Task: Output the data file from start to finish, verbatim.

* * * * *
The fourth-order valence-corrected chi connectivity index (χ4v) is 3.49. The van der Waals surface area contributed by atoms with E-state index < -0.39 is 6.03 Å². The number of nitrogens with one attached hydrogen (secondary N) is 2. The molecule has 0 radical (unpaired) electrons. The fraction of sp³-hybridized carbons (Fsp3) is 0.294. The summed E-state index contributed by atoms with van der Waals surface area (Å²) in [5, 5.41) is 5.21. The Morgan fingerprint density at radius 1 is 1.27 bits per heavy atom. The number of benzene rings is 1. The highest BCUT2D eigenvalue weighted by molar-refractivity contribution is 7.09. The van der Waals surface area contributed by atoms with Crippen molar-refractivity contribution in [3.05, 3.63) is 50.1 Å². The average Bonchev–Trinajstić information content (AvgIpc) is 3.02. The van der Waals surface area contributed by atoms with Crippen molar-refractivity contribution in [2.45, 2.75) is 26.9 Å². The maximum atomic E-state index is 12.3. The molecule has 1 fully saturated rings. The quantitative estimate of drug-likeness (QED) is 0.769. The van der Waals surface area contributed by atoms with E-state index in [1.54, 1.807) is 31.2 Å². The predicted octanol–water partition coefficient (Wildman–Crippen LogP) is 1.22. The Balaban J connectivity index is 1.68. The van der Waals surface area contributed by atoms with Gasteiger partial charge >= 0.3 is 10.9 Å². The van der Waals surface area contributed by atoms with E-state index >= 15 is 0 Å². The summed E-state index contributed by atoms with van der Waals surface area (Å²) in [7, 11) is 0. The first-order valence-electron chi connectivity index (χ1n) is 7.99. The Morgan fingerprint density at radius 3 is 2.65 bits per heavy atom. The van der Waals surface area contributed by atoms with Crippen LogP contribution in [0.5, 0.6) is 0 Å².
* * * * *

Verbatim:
The fourth-order valence-corrected chi connectivity index (χ4v) is 3.49. The van der Waals surface area contributed by atoms with E-state index < -0.39 is 6.03 Å². The number of nitrogens with one attached hydrogen (secondary N) is 2. The molecule has 0 radical (unpaired) electrons. The fraction of sp³-hybridized carbons (Fsp3) is 0.294. The summed E-state index contributed by atoms with van der Waals surface area (Å²) in [5, 5.41) is 5.21. The Morgan fingerprint density at radius 1 is 1.27 bits per heavy atom. The number of benzene rings is 1. The highest BCUT2D eigenvalue weighted by molar-refractivity contribution is 7.09. The van der Waals surface area contributed by atoms with Crippen molar-refractivity contribution in [3.05, 3.63) is 50.1 Å². The average Bonchev–Trinajstić information content (AvgIpc) is 3.02. The van der Waals surface area contributed by atoms with Crippen molar-refractivity contribution in [2.45, 2.75) is 26.9 Å². The maximum atomic E-state index is 12.3. The molecule has 1 fully saturated rings. The quantitative estimate of drug-likeness (QED) is 0.769. The van der Waals surface area contributed by atoms with E-state index in [1.54, 1.807) is 31.2 Å². The predicted octanol–water partition coefficient (Wildman–Crippen LogP) is 1.22. The Balaban J connectivity index is 1.68. The van der Waals surface area contributed by atoms with Gasteiger partial charge >= 0.3 is 10.9 Å². The van der Waals surface area contributed by atoms with E-state index >= 15 is 0 Å². The summed E-state index contributed by atoms with van der Waals surface area (Å²) in [7, 11) is 0. The first-order valence-electron chi connectivity index (χ1n) is 7.99. The Morgan fingerprint density at radius 3 is 2.65 bits per heavy atom. The van der Waals surface area contributed by atoms with Crippen LogP contribution in [0.5, 0.6) is 0 Å².